National Advisory Committee on Microbiological Criteria for Foods

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					Study of Microbiological Criteria as
 Indicators of Process Control or
      Insanitary Conditions

       NACMCF Plenary Session
            Washington, DC
            March 20, 2009
U.S. Army Veterinary Service

     DoD Executive Agent       2
 Our Customers and Our Focus

                                Animal Health and Human Health
                                for Military Personnel and their
                                Family Members

4.1 Million Military and Family Members
Globally Committed

  83 Countries & 279 Duty Locations   4
            Background (1 of 3)
• DOD procures food globally and has auditors
  evaluating processing conditions in food
• Over the years, DOD has established their own
  standards to help auditors evaluate processing
• These standards need to be evaluated for their
  applicability to current processing conditions where
  the food is produced
             Background (2 of 3)
• Microbiological criteria standards need to address all
  stages of the production and distribution process
• Food processors routinely use microbiological
  standards and certificates of conformance to evaluate
  individual components of RTE products that may be in
  the final product without further processing to
  inactivate biological hazards

             Background (3 of 3)
• Traditional analytes may indicate insanitary conditions
  or poor process control
• U.S. and international regulatory food agencies have
  developed microbiological criteria but there is no
  consensus of acceptable micro levels in the U.S.
• NACMCF’s guidance on the role of microbiological or
  other indicators to evaluate raw materials or product
  components in food establishments would greatly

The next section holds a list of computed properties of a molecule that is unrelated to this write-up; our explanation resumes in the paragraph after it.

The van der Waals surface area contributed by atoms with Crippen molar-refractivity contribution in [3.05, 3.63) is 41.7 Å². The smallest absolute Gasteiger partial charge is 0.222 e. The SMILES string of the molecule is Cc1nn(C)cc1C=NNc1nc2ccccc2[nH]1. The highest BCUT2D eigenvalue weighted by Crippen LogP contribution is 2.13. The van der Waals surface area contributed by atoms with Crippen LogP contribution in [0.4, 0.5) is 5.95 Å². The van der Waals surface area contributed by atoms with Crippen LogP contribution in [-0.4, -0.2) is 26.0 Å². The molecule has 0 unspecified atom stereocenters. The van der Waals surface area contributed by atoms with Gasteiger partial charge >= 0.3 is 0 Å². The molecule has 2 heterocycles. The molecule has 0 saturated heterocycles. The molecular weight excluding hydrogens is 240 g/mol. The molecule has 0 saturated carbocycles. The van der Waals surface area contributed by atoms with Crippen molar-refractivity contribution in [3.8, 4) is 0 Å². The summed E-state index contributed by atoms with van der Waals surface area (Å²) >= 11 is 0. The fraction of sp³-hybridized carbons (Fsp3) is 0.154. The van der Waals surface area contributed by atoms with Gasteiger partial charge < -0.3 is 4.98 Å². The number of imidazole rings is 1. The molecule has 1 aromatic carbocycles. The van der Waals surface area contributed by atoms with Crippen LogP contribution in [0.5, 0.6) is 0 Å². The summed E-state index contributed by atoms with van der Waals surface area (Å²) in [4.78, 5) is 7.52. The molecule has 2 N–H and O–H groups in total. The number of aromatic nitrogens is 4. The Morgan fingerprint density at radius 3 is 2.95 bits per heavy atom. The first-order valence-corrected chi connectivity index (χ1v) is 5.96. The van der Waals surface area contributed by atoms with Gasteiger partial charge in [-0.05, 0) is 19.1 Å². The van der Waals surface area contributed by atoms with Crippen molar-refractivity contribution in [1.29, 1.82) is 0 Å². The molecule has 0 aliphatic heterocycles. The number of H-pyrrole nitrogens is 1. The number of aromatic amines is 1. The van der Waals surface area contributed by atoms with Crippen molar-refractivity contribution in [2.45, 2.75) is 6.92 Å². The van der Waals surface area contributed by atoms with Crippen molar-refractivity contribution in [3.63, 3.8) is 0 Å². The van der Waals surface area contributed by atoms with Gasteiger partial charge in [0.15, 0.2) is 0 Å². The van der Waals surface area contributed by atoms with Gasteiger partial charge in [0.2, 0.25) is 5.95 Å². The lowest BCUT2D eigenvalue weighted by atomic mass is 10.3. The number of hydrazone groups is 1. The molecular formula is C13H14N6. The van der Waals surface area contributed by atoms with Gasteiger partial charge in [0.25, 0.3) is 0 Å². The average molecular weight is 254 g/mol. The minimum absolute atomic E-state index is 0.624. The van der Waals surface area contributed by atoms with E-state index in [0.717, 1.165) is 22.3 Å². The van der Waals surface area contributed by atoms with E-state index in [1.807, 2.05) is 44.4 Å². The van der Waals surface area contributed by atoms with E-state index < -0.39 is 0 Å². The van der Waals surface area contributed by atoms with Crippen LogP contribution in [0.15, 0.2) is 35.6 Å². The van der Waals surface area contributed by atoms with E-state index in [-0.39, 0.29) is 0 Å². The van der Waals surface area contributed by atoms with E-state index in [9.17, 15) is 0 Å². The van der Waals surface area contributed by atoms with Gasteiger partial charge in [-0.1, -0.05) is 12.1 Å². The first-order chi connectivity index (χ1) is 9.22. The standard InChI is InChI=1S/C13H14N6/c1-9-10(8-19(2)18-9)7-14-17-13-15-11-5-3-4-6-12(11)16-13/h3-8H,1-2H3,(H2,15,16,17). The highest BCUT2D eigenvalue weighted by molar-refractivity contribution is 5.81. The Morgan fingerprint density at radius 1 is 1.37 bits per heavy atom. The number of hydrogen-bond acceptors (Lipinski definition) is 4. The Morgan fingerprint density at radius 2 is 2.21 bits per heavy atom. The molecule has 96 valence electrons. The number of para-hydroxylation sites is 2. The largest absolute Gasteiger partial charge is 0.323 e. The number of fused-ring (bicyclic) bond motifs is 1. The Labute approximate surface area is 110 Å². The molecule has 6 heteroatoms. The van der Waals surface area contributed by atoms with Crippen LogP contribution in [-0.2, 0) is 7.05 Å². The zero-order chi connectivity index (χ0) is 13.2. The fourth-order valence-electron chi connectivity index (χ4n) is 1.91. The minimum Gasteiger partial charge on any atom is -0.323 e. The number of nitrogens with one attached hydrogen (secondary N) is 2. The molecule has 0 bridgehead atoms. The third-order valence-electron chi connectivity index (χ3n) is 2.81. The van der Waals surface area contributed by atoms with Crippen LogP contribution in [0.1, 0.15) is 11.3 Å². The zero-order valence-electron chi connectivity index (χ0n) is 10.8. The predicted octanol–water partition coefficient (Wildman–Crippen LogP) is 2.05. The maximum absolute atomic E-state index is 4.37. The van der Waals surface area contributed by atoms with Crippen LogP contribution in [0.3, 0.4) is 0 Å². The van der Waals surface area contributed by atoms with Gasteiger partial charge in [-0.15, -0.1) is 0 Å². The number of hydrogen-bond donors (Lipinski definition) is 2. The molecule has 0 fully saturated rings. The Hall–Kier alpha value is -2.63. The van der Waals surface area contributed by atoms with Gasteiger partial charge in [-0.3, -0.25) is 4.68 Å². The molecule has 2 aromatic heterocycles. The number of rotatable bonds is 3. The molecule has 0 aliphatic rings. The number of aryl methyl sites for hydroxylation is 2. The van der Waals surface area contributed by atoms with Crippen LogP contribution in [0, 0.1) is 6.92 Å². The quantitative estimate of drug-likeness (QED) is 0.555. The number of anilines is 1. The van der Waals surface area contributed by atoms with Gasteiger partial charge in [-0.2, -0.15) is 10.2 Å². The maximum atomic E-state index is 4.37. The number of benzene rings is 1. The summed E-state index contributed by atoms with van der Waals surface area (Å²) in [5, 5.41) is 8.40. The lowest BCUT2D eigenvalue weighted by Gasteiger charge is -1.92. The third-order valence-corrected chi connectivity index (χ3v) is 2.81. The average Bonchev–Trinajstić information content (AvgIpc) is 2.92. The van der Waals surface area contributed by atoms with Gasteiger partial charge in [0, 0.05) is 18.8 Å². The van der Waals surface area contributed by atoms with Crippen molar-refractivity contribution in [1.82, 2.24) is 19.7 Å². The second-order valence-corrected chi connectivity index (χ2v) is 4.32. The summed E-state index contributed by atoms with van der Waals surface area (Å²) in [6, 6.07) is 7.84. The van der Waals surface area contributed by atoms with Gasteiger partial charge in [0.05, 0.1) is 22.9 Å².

support food safety initiatives
                 Question 1

Describe process and important considerations that
could be used to develop a microbiological criterion
for a particular product (e.g., ground beef, RTE sliced
luncheon meat) at various points in the process that
might indicate poor process control and/or insanitary
conditions. Describe how the processes and
considerations could differ in other regions of the
world where processing conditions may make certain
indicators or levels of indicators more or less
appropriate.                                              8
                 Question 2
At the point of production, how many Staphylococcus
aureus, Bacillus cereus, generic E. coli, coliforms,
Enterobacteriaceae, enterococci, and/or gas-forming
anaerobes in RTE finished products might indicate: a)
a possible process control problem or insanitary
conditions, or b) potentially hazardous products unfit
for distribution? How might the levels and
applicability of these criteria vary between different
RTE products (e.g., processed meat, poultry, egg
products, refrigerated meat/poultry salads, and
bagged leafy green salads)?                              9
                 Question 3
At the point of production, what level of mesophilic
aerobic plate count in RTE finished products and in non-
intact raw meat and poultry products might indicate a
possible process control problem or insanitary
conditions? How might these criteria vary between
different RTE products (e.g., processed meat, poultry
and egg products, refrigerated meat/poultry salads)?
How these criteria vary between different non-intact raw
products (e.g., beef trimmings vs. ground product)?
How might these levels be expected to change during
the expected shelf-life of the product?                10
                   Question 4

Are there other potential indicators (e.g., microbiological,
biochemical or molecular parameters) of process control
that should be considered? If so, how might these apply
at various points in the process to major product
categories (e.g., processed meat, poultry and egg
products, bagged leafy green salads and refrigerated
meat/poultry salads)?

                Question 5

Discuss various sampling plans (e.g., International
Commission on Microbiological Specifications for
Foods 2 or 3 class plans) that may be applicable for
the various analytes and products identified in the
questions above. In the attached table, provide
appropriate values [i.e., ranges (log CFU/g),
categories (acceptable, marginal, unacceptable)] and
if applicable, the recommended sampling plan.

           Subcommittee Approach
1. Conduct a background review of General Principles and
   Guidelines established by other organizations for both process
   and product control
     a) Codex                  f) USDA (FSIS/AMS)
     b) ICMSF                  g) DOD
     c) NAS                    h) DOC (NOAA/NMFS)
     d) NACMCF                 i) ISSC
     e) FDA                  j) Industry
2. Review current DOD microbiological criteria
3. Address NACMCF’s charge questions, incorporating current


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